On Logging Off

One month ago today I stopped posting on my FB page. I pretty much stopped posting on there at all – I didn’t share anything, I wished 2-3 people a happy birthday (as opposed to the many others I did not – sorry guys), I left only a few comments and posted a thing or two on other pages. Even this blog is only posted to Twitter now. My notifications dropped to mostly game invites.

And no one seemed to notice. And I was glad.

Today is the 9th anniversary of the day my conjoined other half and I became FB friends, so they made us a little video, which I posted to our walls this morning. Then I changed my cover photo to the pic of Hudson and I that I love so, so much.

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That’s not to say that I am back to posting regularly on FB, or anything, though. I’m enjoying the time apart.

Which reminds me, there’s really only a few weeks left of this blog! The end of the year approach-eth! I think it’s safe to say (as I’ve said before) that it’s been a complete and utter fail. Yesterday I actually found the blurb which had inspired me to try and write this every day, too, and while I’m not exactly sure why I’d started off with such a different intention in mind, I do think the notion still has merit. I have a few ideas for what I might try instead, and hopefully any of those will yield better results for me. Because it is supposed to be about improving myself, after all. Why I thought I’d take any steps forward with a blog like this – one which never bothers to even scratch the surface, let alone dig deeper than that – is truly beyond me, but I am glad it’s almost done. I feel like I’ve become so accustomed to NOT communicating anything valid or real that I’m not sure I’ll be able to when I need to, now, either.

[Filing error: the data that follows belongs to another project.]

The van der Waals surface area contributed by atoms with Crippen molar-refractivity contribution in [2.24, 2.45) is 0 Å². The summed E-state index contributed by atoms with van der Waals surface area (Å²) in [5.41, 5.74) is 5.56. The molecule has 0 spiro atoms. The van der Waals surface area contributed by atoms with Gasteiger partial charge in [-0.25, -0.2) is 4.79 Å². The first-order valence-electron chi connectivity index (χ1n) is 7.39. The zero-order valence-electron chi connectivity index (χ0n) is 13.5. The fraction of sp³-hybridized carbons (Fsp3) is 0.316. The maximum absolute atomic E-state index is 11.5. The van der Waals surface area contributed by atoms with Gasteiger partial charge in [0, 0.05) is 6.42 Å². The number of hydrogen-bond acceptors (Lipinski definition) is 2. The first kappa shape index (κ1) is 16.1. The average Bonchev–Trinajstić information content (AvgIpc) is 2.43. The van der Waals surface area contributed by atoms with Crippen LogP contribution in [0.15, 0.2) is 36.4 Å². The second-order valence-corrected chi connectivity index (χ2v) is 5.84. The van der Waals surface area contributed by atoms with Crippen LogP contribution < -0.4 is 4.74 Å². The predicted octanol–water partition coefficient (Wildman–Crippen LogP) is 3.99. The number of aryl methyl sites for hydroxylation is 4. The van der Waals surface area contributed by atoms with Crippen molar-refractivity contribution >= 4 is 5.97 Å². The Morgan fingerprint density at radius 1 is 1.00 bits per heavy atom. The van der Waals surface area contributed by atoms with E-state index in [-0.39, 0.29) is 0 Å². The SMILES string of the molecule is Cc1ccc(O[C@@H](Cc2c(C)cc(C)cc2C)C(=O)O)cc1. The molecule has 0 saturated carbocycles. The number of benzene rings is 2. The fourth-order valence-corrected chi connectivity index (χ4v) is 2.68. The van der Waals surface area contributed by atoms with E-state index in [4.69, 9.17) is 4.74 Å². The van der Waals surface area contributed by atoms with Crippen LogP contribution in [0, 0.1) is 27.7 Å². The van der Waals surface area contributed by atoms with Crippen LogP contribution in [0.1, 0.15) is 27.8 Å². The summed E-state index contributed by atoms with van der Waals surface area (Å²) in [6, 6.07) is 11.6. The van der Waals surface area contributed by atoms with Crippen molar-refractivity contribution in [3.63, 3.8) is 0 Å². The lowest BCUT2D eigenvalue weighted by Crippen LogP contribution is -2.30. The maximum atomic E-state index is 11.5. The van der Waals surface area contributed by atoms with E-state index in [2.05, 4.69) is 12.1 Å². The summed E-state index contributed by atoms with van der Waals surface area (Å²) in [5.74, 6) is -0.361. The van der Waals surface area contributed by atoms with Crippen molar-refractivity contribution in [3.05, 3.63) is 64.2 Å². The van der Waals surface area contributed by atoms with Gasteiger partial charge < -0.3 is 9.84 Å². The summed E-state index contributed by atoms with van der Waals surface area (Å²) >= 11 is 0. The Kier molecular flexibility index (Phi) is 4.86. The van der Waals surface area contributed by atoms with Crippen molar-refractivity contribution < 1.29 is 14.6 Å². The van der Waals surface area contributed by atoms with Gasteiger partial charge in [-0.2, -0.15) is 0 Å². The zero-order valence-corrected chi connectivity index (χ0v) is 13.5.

Luckily my therapist pushes me, but it’s actually a habit now for me to not push myself. And I rarely see her, so yeah. I’m regressing, instead of progressing, I think.

Hopefully whatever I do next will be more rewarding and positive than this has been. And as always, there’s so much more that I want to do, or even just to try. I don’t make New Years resolutions or anything like that, but maybe this year I can at least work more towards that turning point I seem to be on the cusp of, and really push myself to become a more active participant in my own life. It’ll mean some hard choices, and definitely lots of mistakes and disappointment, but at least it’ll be more mine, and less the facade I present.

If I do anything at all. I guess I’ll see! haha

Distractions

No idea what I thought I was going to write about today. I was distracted by a pizza party for a coworker’s last day, and now I am painfully full and not really inclined to think about writing.

Plus, I have work to do.

So here’s another quote from a book that I enjoyed, instead.

Rima had tried jogging after Oliver died. She thought it would be smart to get physically exhausted. She thought if she were body-tired instead of, or along with, feeling the heavy exhaustion of grief, she might think less. But the effort involved in lifting her feet over and over was too much for her. Later she tried again, but found she’d been mistaken in her primary assumption. All you did when you ran was think. She hated it.”

Now, I definitely have not tried running as a way of dealing with the exhaustion of grief. I can barely walk some days, I feel like, so while I was once a distance runner as a kid, I don’t think now would be a very good time to pick it up again. I’m more likely to wreck myself before I can tire myself out, really.

I have found that physical pain often helps detract from emotional pain, but it’s insanely temporary. Like, getting my first tattoo hurt far less than losing Alysia. Most of it even hurt less than saying goodbye to Hudson. But the physical pain subsided, whereas the emotional pain still remains.

I have been known to attempt to tire myself out in order to not think and feel so much, though. It doesn’t really work for me, even when I push my body further than it wants to go. It’s a distraction, for sure. But the effects don’t last.

I like that this book recognized the different kinds of tired a person can be. I haven’t often seen that distinction, in books, film, television or everyday conversation. I like how true it rang for me.